Twitter built “secret blacklists” and ran a clandestine operation to cut the visibility of targeted tweets, accounts and topics, according to the second tranche of Elon Musk’s hyped “Twitter Files” released on Thursday, framing widely known and widely acknowledged practices as revelations that sound similar to Musk’s own policies that have nevertheless sparked fierce backlash among conservatives.

Former New York Times columnist Bari Weiss released part two of the Twitter Files in a 30-part Twitter thread that claimed the platform had teams of employees building blacklists, preventing targeted tweets from trending and limiting the visibility of entire accounts or topics.

This was done “all without users’ knowledge,” said Weiss, a conservative commentator who, alongside newsletter writer Matt Taibbi, Musk has given unspecified access to Twitter’s internal documents.

Weiss singled out a number of accounts that Twitter employees had allegedly blacklisted, including Stanford health policy professor Jay Bhattacharya, high-profile conservatives Dan Bongino and Charlie Kirk and Libs of TikTok, a popular, influential and controversial right-wing account.

Weiss did not explain why the blacklisted accounts had been targeted, whether they had broken any rules or who made the final decision to throttle them, though she said the group deciding what users to throttle—the Strategic Response Team – Global Escalation Team, or SRT-GET—often “handled up to 200 ‘cases’ a day,” citing internal documents.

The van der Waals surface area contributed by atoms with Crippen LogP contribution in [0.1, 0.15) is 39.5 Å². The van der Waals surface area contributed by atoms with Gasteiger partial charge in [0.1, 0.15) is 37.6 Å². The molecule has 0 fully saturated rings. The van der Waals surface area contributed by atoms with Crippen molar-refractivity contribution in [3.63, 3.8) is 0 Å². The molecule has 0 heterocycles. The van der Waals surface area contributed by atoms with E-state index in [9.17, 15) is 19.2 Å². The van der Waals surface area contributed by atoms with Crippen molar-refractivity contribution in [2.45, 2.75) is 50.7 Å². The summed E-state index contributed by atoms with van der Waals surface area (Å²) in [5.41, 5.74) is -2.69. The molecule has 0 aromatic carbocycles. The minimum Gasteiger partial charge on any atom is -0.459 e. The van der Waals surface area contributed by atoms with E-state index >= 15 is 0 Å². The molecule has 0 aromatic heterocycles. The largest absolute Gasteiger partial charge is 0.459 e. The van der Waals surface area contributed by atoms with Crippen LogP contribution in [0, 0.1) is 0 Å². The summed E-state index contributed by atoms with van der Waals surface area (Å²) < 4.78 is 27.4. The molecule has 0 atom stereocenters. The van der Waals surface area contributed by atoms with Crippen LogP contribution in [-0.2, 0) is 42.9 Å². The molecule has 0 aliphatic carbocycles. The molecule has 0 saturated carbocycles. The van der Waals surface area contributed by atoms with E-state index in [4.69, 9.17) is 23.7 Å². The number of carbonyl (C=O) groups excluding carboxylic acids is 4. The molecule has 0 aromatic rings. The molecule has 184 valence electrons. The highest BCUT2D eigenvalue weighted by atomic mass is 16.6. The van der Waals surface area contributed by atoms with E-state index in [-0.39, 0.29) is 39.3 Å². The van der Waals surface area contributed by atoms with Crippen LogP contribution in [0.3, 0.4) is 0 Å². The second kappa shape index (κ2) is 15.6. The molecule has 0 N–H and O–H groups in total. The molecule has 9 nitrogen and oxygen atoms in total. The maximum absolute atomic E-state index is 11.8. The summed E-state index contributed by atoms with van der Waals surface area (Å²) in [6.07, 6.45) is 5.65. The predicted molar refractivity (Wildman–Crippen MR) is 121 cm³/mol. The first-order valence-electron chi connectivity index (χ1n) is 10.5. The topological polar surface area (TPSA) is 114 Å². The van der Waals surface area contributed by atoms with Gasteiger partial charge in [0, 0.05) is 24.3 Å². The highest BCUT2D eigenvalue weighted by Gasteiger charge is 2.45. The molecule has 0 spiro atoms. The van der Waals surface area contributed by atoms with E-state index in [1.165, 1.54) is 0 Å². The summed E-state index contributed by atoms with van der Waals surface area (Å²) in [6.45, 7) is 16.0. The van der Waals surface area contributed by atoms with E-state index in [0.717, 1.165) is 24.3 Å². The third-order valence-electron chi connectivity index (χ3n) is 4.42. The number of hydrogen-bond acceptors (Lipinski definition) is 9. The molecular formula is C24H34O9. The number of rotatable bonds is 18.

Politically sensitive decisions, Weiss listed Libs of TikTok as an example, would be handed to a different team—Site Integrity Policy, Policy Escalation Support, or SIP-PES—made up of top executives like then-CEOs Jack Dorsey and Parag Agrawal, the head of legal, policy and trust Vijaya Gadde and global head of trust and safety Yoel Roth.

Weiss’ tweets characterized Twitter’s downranking operation as secretive and nefarious acts of censorship. What she described was similar to Musk’s own moderation policies for Twitter, which he described as “freedom of speech, but not freedom of reach.” The tweets were somewhat misleading about Twitter’s past comments and work in the area.

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